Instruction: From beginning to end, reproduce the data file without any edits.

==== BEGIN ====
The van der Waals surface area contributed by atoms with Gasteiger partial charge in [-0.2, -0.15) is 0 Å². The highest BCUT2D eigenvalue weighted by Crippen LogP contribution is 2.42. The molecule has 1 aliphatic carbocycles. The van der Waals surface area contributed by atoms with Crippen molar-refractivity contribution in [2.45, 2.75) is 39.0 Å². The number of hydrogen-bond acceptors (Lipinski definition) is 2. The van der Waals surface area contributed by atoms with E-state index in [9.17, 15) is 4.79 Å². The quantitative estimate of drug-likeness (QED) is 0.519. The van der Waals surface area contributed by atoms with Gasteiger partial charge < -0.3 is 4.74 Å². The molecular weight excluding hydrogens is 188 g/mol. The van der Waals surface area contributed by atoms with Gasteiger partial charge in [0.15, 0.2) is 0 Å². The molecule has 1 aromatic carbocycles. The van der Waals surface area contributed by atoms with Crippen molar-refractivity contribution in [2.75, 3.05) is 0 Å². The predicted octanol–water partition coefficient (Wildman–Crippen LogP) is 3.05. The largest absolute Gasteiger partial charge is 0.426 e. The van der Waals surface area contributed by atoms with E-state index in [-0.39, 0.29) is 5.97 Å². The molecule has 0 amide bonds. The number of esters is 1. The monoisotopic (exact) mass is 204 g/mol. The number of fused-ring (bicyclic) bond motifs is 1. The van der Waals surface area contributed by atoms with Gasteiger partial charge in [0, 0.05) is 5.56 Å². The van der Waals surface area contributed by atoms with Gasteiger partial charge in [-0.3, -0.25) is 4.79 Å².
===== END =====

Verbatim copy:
The van der Waals surface area contributed by atoms with Gasteiger partial charge in [-0.2, -0.15) is 0 Å². The highest BCUT2D eigenvalue weighted by Crippen LogP contribution is 2.42. The molecule has 1 aliphatic carbocycles. The van der Waals surface area contributed by atoms with Crippen molar-refractivity contribution in [2.45, 2.75) is 39.0 Å². The number of hydrogen-bond acceptors (Lipinski definition) is 2. The van der Waals surface area contributed by atoms with E-state index in [9.17, 15) is 4.79 Å². The quantitative estimate of drug-likeness (QED) is 0.519. The van der Waals surface area contributed by atoms with Gasteiger partial charge < -0.3 is 4.74 Å². The molecular weight excluding hydrogens is 188 g/mol. The van der Waals surface area contributed by atoms with Gasteiger partial charge in [0.15, 0.2) is 0 Å². The molecule has 1 aromatic carbocycles. The van der Waals surface area contributed by atoms with Crippen molar-refractivity contribution in [2.75, 3.05) is 0 Å². The predicted octanol–water partition coefficient (Wildman–Crippen LogP) is 3.05. The largest absolute Gasteiger partial charge is 0.426 e. The van der Waals surface area contributed by atoms with E-state index in [-0.39, 0.29) is 5.97 Å². The molecule has 0 amide bonds. The number of esters is 1. The monoisotopic (exact) mass is 204 g/mol. The number of fused-ring (bicyclic) bond motifs is 1. The van der Waals surface area contributed by atoms with Gasteiger partial charge in [0, 0.05) is 5.56 Å². The van der Waals surface area contributed by atoms with Gasteiger partial charge in [-0.3, -0.25) is 4.79 Å².